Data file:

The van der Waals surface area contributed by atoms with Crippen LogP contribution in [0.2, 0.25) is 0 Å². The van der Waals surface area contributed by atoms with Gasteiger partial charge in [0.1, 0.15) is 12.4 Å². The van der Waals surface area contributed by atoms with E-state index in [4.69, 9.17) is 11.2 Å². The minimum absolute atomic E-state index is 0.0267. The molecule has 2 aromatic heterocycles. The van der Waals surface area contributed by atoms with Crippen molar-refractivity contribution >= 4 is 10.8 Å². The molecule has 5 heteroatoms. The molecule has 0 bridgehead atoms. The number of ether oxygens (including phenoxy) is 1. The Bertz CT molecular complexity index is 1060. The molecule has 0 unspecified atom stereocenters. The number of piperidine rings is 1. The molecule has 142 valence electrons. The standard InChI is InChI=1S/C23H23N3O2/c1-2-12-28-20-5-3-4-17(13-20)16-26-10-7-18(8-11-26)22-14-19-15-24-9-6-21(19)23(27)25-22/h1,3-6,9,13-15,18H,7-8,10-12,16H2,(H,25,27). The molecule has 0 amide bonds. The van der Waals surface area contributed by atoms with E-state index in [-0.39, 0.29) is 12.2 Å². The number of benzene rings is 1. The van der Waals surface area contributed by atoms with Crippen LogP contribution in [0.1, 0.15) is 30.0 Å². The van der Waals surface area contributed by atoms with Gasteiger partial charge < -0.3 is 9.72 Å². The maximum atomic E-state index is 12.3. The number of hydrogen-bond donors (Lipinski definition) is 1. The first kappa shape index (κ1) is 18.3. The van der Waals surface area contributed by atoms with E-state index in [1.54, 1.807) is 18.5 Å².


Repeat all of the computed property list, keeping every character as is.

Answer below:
The van der Waals surface area contributed by atoms with Crippen LogP contribution in [0.2, 0.25) is 0 Å². The van der Waals surface area contributed by atoms with Gasteiger partial charge in [0.1, 0.15) is 12.4 Å². The van der Waals surface area contributed by atoms with E-state index in [4.69, 9.17) is 11.2 Å². The minimum absolute atomic E-state index is 0.0267. The molecule has 2 aromatic heterocycles. The van der Waals surface area contributed by atoms with Crippen molar-refractivity contribution >= 4 is 10.8 Å². The molecule has 5 heteroatoms. The molecule has 0 bridgehead atoms. The number of ether oxygens (including phenoxy) is 1. The Bertz CT molecular complexity index is 1060. The molecule has 0 unspecified atom stereocenters. The number of piperidine rings is 1. The molecule has 142 valence electrons. The standard InChI is InChI=1S/C23H23N3O2/c1-2-12-28-20-5-3-4-17(13-20)16-26-10-7-18(8-11-26)22-14-19-15-24-9-6-21(19)23(27)25-22/h1,3-6,9,13-15,18H,7-8,10-12,16H2,(H,25,27). The molecule has 0 amide bonds. The van der Waals surface area contributed by atoms with E-state index in [-0.39, 0.29) is 12.2 Å². The number of benzene rings is 1. The van der Waals surface area contributed by atoms with Crippen LogP contribution in [0.1, 0.15) is 30.0 Å². The van der Waals surface area contributed by atoms with Gasteiger partial charge < -0.3 is 9.72 Å². The maximum atomic E-state index is 12.3. The number of hydrogen-bond donors (Lipinski definition) is 1. The first kappa shape index (κ1) is 18.3. The van der Waals surface area contributed by atoms with E-state index in [1.54, 1.807) is 18.5 Å².